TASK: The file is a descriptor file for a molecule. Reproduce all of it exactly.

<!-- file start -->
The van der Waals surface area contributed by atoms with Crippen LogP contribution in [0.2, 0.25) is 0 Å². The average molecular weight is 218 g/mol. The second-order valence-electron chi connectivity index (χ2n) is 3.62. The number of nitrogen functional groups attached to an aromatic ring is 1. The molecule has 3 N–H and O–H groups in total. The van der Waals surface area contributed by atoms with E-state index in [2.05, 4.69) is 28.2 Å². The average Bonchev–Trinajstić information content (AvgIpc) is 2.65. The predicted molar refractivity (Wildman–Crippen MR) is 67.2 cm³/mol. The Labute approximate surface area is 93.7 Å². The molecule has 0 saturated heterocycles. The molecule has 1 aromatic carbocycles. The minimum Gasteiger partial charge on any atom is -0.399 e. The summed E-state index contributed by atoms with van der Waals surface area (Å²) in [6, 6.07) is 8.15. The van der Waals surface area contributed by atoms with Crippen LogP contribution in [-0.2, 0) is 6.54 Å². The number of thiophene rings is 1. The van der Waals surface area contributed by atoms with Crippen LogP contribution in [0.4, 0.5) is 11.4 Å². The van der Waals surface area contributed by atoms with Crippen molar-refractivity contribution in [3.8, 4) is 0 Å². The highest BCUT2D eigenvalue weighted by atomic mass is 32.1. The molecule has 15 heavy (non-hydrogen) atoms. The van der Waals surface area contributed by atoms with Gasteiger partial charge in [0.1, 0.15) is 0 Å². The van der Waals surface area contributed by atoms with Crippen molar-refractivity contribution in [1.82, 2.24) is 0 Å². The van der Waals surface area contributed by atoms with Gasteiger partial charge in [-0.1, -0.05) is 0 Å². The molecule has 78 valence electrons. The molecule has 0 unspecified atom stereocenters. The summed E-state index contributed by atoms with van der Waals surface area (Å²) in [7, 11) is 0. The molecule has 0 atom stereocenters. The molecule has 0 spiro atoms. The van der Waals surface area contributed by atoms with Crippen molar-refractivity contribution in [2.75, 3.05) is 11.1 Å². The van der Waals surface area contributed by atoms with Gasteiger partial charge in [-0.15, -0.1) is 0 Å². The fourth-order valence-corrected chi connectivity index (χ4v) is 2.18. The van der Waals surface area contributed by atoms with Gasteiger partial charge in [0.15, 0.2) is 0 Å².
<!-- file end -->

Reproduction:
The van der Waals surface area contributed by atoms with Crippen LogP contribution in [0.2, 0.25) is 0 Å². The average molecular weight is 218 g/mol. The second-order valence-electron chi connectivity index (χ2n) is 3.62. The number of nitrogen functional groups attached to an aromatic ring is 1. The molecule has 3 N–H and O–H groups in total. The van der Waals surface area contributed by atoms with E-state index in [2.05, 4.69) is 28.2 Å². The average Bonchev–Trinajstić information content (AvgIpc) is 2.65. The predicted molar refractivity (Wildman–Crippen MR) is 67.2 cm³/mol. The Labute approximate surface area is 93.7 Å². The molecule has 0 saturated heterocycles. The molecule has 1 aromatic carbocycles. The minimum Gasteiger partial charge on any atom is -0.399 e. The summed E-state index contributed by atoms with van der Waals surface area (Å²) in [6, 6.07) is 8.15. The van der Waals surface area contributed by atoms with Crippen LogP contribution in [-0.2, 0) is 6.54 Å². The number of thiophene rings is 1. The van der Waals surface area contributed by atoms with Crippen LogP contribution in [0.4, 0.5) is 11.4 Å². The van der Waals surface area contributed by atoms with Crippen molar-refractivity contribution in [3.8, 4) is 0 Å². The highest BCUT2D eigenvalue weighted by atomic mass is 32.1. The molecule has 15 heavy (non-hydrogen) atoms. The van der Waals surface area contributed by atoms with Gasteiger partial charge in [0.1, 0.15) is 0 Å². The van der Waals surface area contributed by atoms with Crippen molar-refractivity contribution in [1.82, 2.24) is 0 Å². The van der Waals surface area contributed by atoms with Gasteiger partial charge in [-0.1, -0.05) is 0 Å². The molecule has 78 valence electrons. The molecule has 0 unspecified atom stereocenters. The summed E-state index contributed by atoms with van der Waals surface area (Å²) in [7, 11) is 0. The molecule has 0 atom stereocenters. The molecule has 0 spiro atoms. The van der Waals surface area contributed by atoms with Crippen molar-refractivity contribution in [2.75, 3.05) is 11.1 Å². The van der Waals surface area contributed by atoms with Gasteiger partial charge in [-0.15, -0.1) is 0 Å². The fourth-order valence-corrected chi connectivity index (χ4v) is 2.18. The van der Waals surface area contributed by atoms with Gasteiger partial charge in [0.15, 0.2) is 0 Å².